Australians are “carbon amateurs”: Most Australian companies, including those already acting to reduce their greenhouse gas pollution, are far from ready for the introduction of emissions trading, according to consultancy group Ernst & Young. Companies emitting more than 125,000 tonnes of carbon dioxide-equivalent annually are required to begin annual reporting by July 1 next year. Rules affecting companies emitting as much as 50,000 tonnes are to be phased in over the following two years. The Age

Green food shopping possible on a budget: Supermarkets’ policies on sustainable and ethical buying have become so mainstream that “green shopping” is no longer the preserve of an affluent elite who can afford high prices, a report claims today. But not a single supermarket got the top rating for the proportion of UK seasonal produce on sale, according to the research by the National Consumer Council (NCC), while it also uncovered large amounts of unnecessary packaging. Guardian

Nobel prize puts environment back on Democrats’ agenda: Al Gore may have shown no sign that he intends to run for President, but his Nobel prize should ensure that the issue of climate change is taken more seriously in the race for the White House. The Nobel committee has at least boosted Al Gore’s leverage with his party’s presidential candidates and, should a Democrat win, the White House. His Global Warming agenda should command more attention in the 13 months remaining in the campaign. Independent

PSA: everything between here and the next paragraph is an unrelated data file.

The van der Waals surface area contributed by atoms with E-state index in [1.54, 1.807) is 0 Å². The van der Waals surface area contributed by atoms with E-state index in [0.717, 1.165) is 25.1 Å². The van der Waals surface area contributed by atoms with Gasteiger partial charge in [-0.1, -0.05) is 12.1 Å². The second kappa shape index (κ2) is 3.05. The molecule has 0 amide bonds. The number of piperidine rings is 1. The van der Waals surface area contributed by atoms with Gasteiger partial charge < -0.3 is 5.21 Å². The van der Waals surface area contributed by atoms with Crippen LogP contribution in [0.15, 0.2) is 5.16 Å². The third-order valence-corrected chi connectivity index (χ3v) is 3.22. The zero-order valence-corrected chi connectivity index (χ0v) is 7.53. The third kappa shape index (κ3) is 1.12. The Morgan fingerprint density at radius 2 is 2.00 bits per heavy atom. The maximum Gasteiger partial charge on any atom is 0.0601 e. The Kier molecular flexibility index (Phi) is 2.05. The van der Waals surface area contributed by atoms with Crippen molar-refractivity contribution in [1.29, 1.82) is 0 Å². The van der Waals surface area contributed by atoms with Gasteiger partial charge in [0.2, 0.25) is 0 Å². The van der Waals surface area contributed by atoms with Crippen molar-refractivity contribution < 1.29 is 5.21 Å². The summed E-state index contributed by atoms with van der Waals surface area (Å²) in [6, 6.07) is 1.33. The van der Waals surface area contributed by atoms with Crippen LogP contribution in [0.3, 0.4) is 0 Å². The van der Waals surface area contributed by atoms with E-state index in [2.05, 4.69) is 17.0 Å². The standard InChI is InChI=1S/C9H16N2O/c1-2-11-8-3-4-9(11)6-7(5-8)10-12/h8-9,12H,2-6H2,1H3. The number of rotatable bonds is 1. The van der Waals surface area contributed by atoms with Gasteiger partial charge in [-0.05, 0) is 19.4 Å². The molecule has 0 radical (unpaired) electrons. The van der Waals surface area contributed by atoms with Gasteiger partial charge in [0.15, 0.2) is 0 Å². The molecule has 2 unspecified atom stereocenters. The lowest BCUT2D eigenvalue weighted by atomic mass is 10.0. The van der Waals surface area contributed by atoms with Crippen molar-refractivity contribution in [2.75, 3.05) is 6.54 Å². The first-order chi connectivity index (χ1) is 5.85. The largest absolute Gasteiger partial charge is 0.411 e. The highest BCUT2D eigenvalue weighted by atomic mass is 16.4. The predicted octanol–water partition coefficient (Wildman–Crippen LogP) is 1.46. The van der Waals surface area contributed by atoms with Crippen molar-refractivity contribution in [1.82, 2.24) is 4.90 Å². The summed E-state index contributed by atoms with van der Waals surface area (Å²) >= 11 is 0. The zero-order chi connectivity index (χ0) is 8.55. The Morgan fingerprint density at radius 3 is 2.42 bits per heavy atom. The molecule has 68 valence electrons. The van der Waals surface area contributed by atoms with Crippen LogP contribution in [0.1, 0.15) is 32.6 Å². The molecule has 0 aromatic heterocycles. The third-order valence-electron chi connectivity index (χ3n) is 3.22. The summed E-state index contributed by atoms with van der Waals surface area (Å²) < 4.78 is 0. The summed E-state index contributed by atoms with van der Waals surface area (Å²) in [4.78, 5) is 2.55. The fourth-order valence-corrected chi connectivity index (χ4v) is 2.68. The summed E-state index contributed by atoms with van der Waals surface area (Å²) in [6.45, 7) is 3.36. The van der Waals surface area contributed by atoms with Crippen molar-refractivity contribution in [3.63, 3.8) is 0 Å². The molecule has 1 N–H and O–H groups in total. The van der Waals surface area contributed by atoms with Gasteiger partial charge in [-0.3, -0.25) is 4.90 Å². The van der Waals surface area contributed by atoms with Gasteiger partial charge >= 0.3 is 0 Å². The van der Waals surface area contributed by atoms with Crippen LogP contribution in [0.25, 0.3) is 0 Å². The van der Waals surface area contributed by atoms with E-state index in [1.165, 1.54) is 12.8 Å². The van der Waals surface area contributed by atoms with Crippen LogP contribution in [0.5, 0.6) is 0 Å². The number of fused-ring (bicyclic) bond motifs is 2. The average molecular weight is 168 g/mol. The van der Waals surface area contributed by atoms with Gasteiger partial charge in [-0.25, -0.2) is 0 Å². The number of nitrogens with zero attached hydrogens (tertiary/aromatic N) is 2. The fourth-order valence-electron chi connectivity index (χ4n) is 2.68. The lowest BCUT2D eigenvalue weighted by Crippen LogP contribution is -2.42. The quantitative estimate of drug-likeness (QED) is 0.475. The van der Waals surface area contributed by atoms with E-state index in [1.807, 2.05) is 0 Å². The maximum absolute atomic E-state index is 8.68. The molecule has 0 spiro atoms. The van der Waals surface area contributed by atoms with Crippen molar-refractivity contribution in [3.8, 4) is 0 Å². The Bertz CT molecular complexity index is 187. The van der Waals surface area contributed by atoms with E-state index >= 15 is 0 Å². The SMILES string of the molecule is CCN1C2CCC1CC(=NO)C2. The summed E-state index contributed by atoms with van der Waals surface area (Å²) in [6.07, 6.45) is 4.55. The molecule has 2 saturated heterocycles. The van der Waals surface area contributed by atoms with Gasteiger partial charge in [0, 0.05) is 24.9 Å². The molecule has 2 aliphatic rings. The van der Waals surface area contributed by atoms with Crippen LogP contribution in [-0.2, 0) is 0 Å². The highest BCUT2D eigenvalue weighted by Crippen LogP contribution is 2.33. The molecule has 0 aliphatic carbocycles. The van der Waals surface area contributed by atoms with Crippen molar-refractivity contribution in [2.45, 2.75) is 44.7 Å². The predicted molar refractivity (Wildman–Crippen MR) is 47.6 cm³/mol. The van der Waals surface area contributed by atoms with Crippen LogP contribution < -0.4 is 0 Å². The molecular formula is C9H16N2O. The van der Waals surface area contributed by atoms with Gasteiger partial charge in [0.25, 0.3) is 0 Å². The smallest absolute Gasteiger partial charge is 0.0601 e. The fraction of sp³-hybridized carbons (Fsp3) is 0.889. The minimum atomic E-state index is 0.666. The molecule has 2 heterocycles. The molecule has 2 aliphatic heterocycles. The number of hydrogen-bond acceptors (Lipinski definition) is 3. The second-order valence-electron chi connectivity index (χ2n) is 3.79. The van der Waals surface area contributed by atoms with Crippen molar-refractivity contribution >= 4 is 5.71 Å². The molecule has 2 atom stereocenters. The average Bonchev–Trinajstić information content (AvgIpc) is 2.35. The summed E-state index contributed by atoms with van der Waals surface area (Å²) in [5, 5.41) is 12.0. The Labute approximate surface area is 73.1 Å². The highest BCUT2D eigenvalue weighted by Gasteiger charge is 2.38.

Endangered China tiger caught on camera after 30 years: A South China tiger has been caught on camera by a hunter-turned-farmer, the first confirmed sighting for 30 years of a sub-species experts had feared was extinct in the wild, the Xinhua news agency said on Friday. Zhou Zhenglong took over 70 snaps of the young tiger lying in the grass near a cliff in a mountainous part of central China. Experts confirmed the images showed one of the elusive cats. Reuters